In response to renewed rocket attacks, the Israelis have begun to attack and bomb the homes and vehicles of Hamas members and leaders. This blunt approach is not altogether surprising. Israel has previously assassinated Hamas leaders (most prominently, Sheikh Ahmed Yassin) and attempted assassinations of others (ex: Khaled Meshal). In the midst of this offensive against Hamas, those who can read between the lines see that Israeli representatives are threatening to kill the current Palestinian prime minister (and Hamas leader) named Ismail Haniyeh:

“There is no one who is in the circle of commanders and leaders in Hamas who is immune from a strike,” Deputy Defence Minister Ephraim Sneh told public radio.

Meanwhile, we are seeing that a British court is charging (in absentia) a Russian named Andrei Lugovoi in the radioactive poisoning of Alexander Litvinenko – an act which was clearly a political killing. On his deathbed, Alexander Litvinenko made a statement, directly accusing Putin (the Russian president) of murder:

“You have shown yourself to be unworthy of your office, to be unworthy of the trust of civilized men and women. You may succeed in silencing one man but the howl of protest from around the world will reverberate, Mr. Putin, in your ears for the rest of your life.”

The Book of Mormon offers up numerous examples of assassinations and it is a tactic used by both the righteous and the wicked. Teancum kills Amalickiah and then Ammoron. Kishkumen assassinates Pahoran and then is killed in the midst of another assassination attempt on the life of Helaman.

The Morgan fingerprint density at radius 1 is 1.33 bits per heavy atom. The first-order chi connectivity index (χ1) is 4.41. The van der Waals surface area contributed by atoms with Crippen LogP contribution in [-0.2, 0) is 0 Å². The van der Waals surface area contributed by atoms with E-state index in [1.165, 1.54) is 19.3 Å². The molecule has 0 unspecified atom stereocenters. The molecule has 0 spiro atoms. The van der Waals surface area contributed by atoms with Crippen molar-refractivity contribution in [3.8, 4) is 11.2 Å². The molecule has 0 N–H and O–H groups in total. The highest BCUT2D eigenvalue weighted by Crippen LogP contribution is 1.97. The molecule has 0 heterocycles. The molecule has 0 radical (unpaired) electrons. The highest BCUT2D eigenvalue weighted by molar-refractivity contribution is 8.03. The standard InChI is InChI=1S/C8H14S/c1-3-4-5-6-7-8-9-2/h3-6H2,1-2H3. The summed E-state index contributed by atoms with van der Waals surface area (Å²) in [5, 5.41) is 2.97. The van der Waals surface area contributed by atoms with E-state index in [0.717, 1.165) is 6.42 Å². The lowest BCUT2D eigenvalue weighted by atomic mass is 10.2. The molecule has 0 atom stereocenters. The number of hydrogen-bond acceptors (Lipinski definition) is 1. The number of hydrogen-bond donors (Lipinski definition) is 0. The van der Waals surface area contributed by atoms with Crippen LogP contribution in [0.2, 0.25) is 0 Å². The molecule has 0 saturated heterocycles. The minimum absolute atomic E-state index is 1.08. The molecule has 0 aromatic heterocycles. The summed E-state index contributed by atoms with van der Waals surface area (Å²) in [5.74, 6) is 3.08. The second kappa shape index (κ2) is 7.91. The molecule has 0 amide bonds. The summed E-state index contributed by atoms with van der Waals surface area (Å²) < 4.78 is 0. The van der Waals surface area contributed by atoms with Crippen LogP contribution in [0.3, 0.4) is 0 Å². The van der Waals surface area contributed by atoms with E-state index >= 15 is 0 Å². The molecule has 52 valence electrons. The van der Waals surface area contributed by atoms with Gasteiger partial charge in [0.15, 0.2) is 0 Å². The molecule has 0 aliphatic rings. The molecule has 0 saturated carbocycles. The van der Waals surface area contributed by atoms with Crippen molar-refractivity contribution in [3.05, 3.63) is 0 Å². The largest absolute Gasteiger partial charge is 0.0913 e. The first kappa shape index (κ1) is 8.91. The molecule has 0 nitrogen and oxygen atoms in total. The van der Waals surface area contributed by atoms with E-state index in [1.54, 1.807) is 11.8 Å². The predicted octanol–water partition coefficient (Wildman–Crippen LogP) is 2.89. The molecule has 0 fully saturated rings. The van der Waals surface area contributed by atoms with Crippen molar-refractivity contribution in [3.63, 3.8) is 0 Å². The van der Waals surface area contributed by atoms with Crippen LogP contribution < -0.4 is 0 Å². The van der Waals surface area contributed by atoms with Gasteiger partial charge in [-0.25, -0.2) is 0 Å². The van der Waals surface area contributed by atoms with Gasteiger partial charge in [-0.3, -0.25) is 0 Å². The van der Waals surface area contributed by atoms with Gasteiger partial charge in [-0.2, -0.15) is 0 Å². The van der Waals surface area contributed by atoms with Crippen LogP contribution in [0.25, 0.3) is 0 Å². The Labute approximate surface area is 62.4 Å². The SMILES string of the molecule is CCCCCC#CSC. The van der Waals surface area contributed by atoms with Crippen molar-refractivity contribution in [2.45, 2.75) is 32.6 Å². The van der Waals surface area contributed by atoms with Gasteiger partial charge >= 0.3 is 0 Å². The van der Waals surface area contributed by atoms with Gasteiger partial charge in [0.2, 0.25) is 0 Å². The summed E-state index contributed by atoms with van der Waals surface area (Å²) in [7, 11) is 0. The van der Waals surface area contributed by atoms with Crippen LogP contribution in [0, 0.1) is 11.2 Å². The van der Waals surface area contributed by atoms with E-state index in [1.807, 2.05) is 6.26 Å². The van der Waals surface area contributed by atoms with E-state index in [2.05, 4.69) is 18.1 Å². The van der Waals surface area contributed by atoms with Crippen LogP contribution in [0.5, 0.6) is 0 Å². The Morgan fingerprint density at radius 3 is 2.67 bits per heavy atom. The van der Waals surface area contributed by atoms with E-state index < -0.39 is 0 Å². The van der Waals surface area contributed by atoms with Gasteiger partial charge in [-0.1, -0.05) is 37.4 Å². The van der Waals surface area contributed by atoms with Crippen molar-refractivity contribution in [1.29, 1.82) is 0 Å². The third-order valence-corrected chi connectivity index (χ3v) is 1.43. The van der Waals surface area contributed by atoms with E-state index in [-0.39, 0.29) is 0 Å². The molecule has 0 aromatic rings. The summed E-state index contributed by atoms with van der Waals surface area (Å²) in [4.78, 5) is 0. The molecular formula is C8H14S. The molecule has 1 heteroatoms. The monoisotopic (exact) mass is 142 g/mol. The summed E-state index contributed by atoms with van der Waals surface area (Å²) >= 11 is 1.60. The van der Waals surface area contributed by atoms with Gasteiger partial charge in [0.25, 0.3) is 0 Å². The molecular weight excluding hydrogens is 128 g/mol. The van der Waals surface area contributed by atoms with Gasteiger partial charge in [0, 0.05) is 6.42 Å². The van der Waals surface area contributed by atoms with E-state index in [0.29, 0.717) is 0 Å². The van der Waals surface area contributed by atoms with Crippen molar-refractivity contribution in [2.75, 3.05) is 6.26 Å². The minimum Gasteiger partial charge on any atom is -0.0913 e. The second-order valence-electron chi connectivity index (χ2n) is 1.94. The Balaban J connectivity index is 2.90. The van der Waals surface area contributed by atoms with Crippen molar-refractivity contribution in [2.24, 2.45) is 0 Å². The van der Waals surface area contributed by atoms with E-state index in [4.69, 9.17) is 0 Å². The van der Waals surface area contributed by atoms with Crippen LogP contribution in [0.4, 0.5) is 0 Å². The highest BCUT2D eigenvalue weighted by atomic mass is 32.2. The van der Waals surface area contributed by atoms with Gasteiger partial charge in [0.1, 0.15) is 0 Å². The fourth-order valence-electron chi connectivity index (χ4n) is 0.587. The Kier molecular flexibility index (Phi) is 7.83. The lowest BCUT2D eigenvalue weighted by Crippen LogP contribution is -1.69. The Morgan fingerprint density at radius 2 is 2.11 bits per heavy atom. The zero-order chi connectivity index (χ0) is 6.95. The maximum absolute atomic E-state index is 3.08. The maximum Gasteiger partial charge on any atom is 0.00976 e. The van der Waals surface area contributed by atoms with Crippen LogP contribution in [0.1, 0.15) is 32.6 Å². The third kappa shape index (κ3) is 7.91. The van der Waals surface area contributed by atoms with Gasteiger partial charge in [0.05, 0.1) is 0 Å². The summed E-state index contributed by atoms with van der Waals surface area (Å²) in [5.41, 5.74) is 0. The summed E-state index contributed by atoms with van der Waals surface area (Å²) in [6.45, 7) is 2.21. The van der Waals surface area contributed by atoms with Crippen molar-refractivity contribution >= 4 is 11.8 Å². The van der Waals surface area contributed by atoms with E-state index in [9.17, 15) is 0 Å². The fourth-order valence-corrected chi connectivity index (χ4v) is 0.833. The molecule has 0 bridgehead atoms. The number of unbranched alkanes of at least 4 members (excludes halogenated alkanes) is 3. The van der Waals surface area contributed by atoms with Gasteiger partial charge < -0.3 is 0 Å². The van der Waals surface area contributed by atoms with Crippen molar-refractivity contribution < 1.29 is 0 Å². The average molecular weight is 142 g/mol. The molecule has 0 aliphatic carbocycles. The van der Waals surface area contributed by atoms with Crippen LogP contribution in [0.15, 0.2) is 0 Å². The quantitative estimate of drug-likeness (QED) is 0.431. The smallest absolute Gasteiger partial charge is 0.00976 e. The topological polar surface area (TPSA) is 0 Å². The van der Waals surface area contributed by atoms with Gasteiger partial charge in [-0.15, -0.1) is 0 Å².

In more recent history, we have the death of our Prophet, Joseph Smith, which leads to the only place in our scriptures that we actually see the word “assassination”:

When Joseph went to Carthage to deliver himself up to the pretended requirements of the law, two or three days previous to his assassination, he said: “I am going like a lamb to the slaughter; but I am calm as a summer’s morning; I have a conscience void of offense towards God, and towards all men. I shall die innocent, and it shall yet be said of me—he was murdered in cold blood” … (Doctrine and Covenants 135:4)

Perhaps, considering contemporary events, the unique Book of Mormon scriptures that we have on the subject and also the martyrdom of Joseph Smith, we should discuss what we as Mormons think of assassination – when it is acceptable (if ever) as a tactic and when it is unacceptable.

[for additional food for thought – see the Wikipedia entry for assassination]